Last Updated on Wednesday, 27 July 2022, 9:11 by Denis Chabrol
United States (US) Secretary of State, Antony Blinken has identified the need for inclusive growth and improved transparency among key priorities for relations with Guyana, but Opposition Leader Aubrey Norton was Wednesday not optimistic that government would fix some of the problems.
Mr Norton was pessimistic that government would now take action following the talks with Mr Blinken and other top American policy and decision-makers in Washington DC because a number of government’s operatives were “greedy” and not interested in the fair distribution of wealth to all Guyanese regardless race or class. “I question the government’s capacity to do anything that is structured and institutional. The government clearly operates to benefit a few friends and family and I don’t hold out any hope that the government is going to in a structured way implement anything to ensure the people of Guyana benefit,” he said.
In a tweet on Tuesday, Mr. Blinken referred to the talks about US-Guyana bilateral relation with President Irfaan Ali on Monday. “Guyana remains a key partner as we work to bolster food and energy security, promote shared prosperity and inclusive growth, strengthen transparency, and safeguard the environment,” the US Secretary of State said in a tweet in which he tagged the Guyanese leader.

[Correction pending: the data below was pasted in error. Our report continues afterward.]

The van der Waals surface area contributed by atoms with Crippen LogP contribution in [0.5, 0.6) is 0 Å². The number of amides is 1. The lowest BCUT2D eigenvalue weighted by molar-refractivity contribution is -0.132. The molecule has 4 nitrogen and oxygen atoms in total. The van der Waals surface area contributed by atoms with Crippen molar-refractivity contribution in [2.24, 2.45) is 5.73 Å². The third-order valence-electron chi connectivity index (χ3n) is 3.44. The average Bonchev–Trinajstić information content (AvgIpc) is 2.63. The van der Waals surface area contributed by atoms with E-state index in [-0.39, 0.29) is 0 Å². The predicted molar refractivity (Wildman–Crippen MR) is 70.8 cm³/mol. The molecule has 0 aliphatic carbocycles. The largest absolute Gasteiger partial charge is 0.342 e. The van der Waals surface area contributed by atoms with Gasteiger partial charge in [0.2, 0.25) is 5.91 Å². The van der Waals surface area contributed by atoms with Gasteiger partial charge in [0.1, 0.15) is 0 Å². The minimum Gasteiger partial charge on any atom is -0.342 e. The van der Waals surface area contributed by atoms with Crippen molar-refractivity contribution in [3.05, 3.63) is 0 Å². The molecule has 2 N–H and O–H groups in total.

At the opening of Monday’s talks, the Guyanese leader said Guyana’s “balanced development strategy and in doing so staying true to the value system and principles that both of us believe so strongly in; that is democratic society where transparency and accountability and strong governance support the development of Guyana.”
Mr. Blinken’s call for inclusion appeared to be a reinforcement of previous statements over the past year by Chairman of the US Congressional sub-committee on the Western Hemisphere Albio Sires, Congressman Hank Johnson, Congressman Hakeem Jeffries and President Joe Biden about the need for inclusion. Just over one year ago, Minister of Governance and Parliamentary Affairs had denied claims of political and discrimination by Congressmen Sires and Johnson. “We are pleased that our friends in the United States are monitoring Guyana and watching out for our interest and we wish to assure them that we will continue as a democratically elected government to stand by our constitution and the protection of rights, the protection of rights of all Guyanese regardless of who they voted for and for what ethnic group they belong to, what gender they are and what part of Guyana they come from and what race,” she said had said.
Opposition Leader Norton noted that the talks between President Ali and the Secretary of State followed discussions he held last week Thursday with US representatives who are concerned about the “absence of inclusive governance” and transparency. Touching on the issue of transparency, he believed that the American government was concerned that the oil wealth was not benefitting ordinary Guyanese.|
“While there are the diplomatic pleasantries, it is my sincere view that they were summoned to the United States because the United States is dissatisfied with their approach to governance in Guyana,” he said.